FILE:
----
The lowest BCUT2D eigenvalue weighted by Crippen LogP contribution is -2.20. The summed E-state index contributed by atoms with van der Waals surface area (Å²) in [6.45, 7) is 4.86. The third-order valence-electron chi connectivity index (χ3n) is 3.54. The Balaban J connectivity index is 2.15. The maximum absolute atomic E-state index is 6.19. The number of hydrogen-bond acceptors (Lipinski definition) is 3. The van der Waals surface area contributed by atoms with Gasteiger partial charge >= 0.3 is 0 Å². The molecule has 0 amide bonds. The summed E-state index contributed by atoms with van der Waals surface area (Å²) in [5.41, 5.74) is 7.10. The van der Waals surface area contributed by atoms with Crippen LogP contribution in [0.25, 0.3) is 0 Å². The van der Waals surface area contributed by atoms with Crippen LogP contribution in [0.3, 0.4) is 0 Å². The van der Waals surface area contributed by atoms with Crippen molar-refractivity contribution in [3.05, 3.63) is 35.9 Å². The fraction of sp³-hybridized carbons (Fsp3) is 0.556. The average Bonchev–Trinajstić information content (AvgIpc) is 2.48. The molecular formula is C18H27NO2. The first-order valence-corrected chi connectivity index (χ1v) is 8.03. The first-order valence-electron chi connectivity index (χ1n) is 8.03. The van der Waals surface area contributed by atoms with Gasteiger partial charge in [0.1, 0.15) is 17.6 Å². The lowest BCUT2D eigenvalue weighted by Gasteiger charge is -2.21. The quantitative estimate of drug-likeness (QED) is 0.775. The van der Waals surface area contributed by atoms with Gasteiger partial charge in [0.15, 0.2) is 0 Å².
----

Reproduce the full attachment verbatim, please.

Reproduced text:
The lowest BCUT2D eigenvalue weighted by Crippen LogP contribution is -2.20. The summed E-state index contributed by atoms with van der Waals surface area (Å²) in [6.45, 7) is 4.86. The third-order valence-electron chi connectivity index (χ3n) is 3.54. The Balaban J connectivity index is 2.15. The maximum absolute atomic E-state index is 6.19. The number of hydrogen-bond acceptors (Lipinski definition) is 3. The van der Waals surface area contributed by atoms with Gasteiger partial charge >= 0.3 is 0 Å². The molecule has 0 amide bonds. The summed E-state index contributed by atoms with van der Waals surface area (Å²) in [5.41, 5.74) is 7.10. The van der Waals surface area contributed by atoms with Crippen LogP contribution in [0.25, 0.3) is 0 Å². The van der Waals surface area contributed by atoms with Crippen LogP contribution in [0.3, 0.4) is 0 Å². The van der Waals surface area contributed by atoms with Crippen molar-refractivity contribution in [3.05, 3.63) is 35.9 Å². The fraction of sp³-hybridized carbons (Fsp3) is 0.556. The average Bonchev–Trinajstić information content (AvgIpc) is 2.48. The molecular formula is C18H27NO2. The first-order valence-corrected chi connectivity index (χ1v) is 8.03. The first-order valence-electron chi connectivity index (χ1n) is 8.03. The van der Waals surface area contributed by atoms with Gasteiger partial charge in [0.1, 0.15) is 17.6 Å². The lowest BCUT2D eigenvalue weighted by Gasteiger charge is -2.21. The quantitative estimate of drug-likeness (QED) is 0.775. The van der Waals surface area contributed by atoms with Gasteiger partial charge in [0.15, 0.2) is 0 Å².